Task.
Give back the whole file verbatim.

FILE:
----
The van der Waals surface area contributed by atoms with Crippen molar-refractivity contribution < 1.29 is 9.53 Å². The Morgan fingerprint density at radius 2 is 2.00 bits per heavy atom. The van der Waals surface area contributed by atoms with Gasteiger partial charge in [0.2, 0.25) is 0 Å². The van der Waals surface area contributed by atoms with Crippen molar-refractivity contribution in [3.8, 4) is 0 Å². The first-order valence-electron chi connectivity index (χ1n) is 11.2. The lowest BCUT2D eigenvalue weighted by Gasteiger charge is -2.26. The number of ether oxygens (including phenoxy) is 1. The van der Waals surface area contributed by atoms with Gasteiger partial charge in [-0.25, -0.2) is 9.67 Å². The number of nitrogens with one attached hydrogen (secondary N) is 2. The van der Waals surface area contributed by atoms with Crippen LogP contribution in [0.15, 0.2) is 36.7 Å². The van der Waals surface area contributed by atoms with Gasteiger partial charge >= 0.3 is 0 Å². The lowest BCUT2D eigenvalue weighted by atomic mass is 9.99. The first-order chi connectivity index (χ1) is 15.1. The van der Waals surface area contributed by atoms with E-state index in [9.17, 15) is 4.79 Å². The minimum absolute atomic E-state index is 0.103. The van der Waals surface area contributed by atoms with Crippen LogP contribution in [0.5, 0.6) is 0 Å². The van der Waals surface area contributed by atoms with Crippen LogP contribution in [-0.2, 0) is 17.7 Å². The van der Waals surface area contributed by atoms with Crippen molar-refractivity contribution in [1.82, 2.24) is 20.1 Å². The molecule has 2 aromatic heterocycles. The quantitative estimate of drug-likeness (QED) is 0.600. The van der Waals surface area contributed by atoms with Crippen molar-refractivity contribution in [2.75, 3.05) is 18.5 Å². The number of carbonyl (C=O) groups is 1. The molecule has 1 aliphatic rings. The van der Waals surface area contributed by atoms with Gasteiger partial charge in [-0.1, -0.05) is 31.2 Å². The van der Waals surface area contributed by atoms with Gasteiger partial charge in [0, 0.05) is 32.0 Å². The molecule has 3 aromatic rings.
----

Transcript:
The van der Waals surface area contributed by atoms with Crippen molar-refractivity contribution < 1.29 is 9.53 Å². The Morgan fingerprint density at radius 2 is 2.00 bits per heavy atom. The van der Waals surface area contributed by atoms with Gasteiger partial charge in [0.2, 0.25) is 0 Å². The van der Waals surface area contributed by atoms with Crippen molar-refractivity contribution in [3.8, 4) is 0 Å². The first-order valence-electron chi connectivity index (χ1n) is 11.2. The lowest BCUT2D eigenvalue weighted by Gasteiger charge is -2.26. The number of ether oxygens (including phenoxy) is 1. The van der Waals surface area contributed by atoms with Gasteiger partial charge in [-0.25, -0.2) is 9.67 Å². The number of nitrogens with one attached hydrogen (secondary N) is 2. The van der Waals surface area contributed by atoms with Crippen LogP contribution in [0.15, 0.2) is 36.7 Å². The van der Waals surface area contributed by atoms with Gasteiger partial charge >= 0.3 is 0 Å². The lowest BCUT2D eigenvalue weighted by atomic mass is 9.99. The first-order chi connectivity index (χ1) is 15.1. The van der Waals surface area contributed by atoms with E-state index in [9.17, 15) is 4.79 Å². The minimum absolute atomic E-state index is 0.103. The van der Waals surface area contributed by atoms with Crippen LogP contribution in [0.5, 0.6) is 0 Å². The van der Waals surface area contributed by atoms with Crippen LogP contribution in [-0.2, 0) is 17.7 Å². The van der Waals surface area contributed by atoms with Crippen molar-refractivity contribution in [1.82, 2.24) is 20.1 Å². The molecule has 2 aromatic heterocycles. The quantitative estimate of drug-likeness (QED) is 0.600. The van der Waals surface area contributed by atoms with Crippen molar-refractivity contribution in [2.75, 3.05) is 18.5 Å². The number of carbonyl (C=O) groups is 1. The molecule has 1 aliphatic rings. The van der Waals surface area contributed by atoms with Gasteiger partial charge in [-0.1, -0.05) is 31.2 Å². The van der Waals surface area contributed by atoms with Gasteiger partial charge in [0, 0.05) is 32.0 Å². The molecule has 3 aromatic rings.